It’s the truth isn’t it? Jesus says, “I am the way, the truth, and the life; no one come to the Father but through me” (John 14:6 NASB) and “the gateway to life is very narrow” (Matthew 7:14 NLT). So what Jesus is saying is the same that Paul and the prophet Habakkuk both say, belief in Jesus is the way to life. The problem that the Roman church had, and what many of us have today, is that we think there are multiple things we still have to do other than have faith. As we will see, Paul shows that the old Jewish Law is dead because of Christ saving death. That’s it friends. Have faith.

So if it’s that simple, how come we get caught up in telling people they have to do this, this, and this, but we don’t mention Jesus one bit. I think our focus, as a Church, has shifted. We have accepted Jesus, we know the world knows about him, so naturally we feel that the world needs to be reminded how to live a Christian life. That’s all well and good, but we don’t live in a Christian world. Largely, Christ is fought, and mostly it’s because Christians have been finger pointing so long that we are viewed as judgmental. We get confused on what it means to hate the sin. It’s true, as Christians we are to hate what God hates, and love what God loves. But God only hates one thing, sin. That means we have to hate sin. Sin is not a person, it is a person’s actions. Sin is something you do, not what you are. And since we love what God loves, we get to love the sinner, despite what they do.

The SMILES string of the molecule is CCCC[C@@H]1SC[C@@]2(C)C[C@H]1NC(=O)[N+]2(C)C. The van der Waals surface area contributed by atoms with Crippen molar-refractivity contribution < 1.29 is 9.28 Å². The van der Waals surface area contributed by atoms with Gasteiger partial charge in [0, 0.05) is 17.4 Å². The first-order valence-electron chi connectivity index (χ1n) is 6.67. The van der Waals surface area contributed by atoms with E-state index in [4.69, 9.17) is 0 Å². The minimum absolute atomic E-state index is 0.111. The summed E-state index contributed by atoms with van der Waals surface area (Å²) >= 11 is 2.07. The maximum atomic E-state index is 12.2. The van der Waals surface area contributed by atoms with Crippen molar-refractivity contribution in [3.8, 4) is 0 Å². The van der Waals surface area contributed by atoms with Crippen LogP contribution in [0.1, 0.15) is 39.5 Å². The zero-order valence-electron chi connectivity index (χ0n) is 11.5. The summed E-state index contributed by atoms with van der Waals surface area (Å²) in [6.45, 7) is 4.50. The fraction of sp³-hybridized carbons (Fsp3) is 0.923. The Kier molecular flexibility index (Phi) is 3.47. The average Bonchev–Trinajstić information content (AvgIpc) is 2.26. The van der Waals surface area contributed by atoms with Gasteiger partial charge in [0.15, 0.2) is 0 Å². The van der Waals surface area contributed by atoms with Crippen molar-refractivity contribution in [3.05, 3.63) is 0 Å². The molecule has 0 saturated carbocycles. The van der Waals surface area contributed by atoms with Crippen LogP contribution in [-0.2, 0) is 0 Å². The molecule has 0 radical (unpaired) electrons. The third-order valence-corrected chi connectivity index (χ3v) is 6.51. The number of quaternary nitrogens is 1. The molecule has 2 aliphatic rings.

The other side is true as well. The world teaches us that the only way to love others, is to support everything they do. And if you don’t, then you must hate them. Rick Warren said it best, “Our culture has accepted two huge lies. The first is that if you disagree with someone’s lifestyle, you must fear or hate them. The second is that to love someone means you agree with everything they believe or do. Both are nonsense. You don’t have to compromise convictions to be compassionate.”

So where does that leave Christians? We’re stuck. We have to stand against sin. We have to love people. We have to share Jesus. We have to live by faith. We want the people we know and love to get to experience the life given to us by our faith. But largely, they are against the idea of Christ. My suggestion, we live like we are supposed to. We follow God, and seek after His heart. When our friends and family ask what the secret is, then we tell them about God and Jesus. This is the only way we can share our faith and help other get life, by example. Because as much as this world believes it’s alive, it has no idea that it is just a valley of dry bones. God can bring this world back to life (Ezekiel 37), but in order for Him to provide, we must have faith that He will.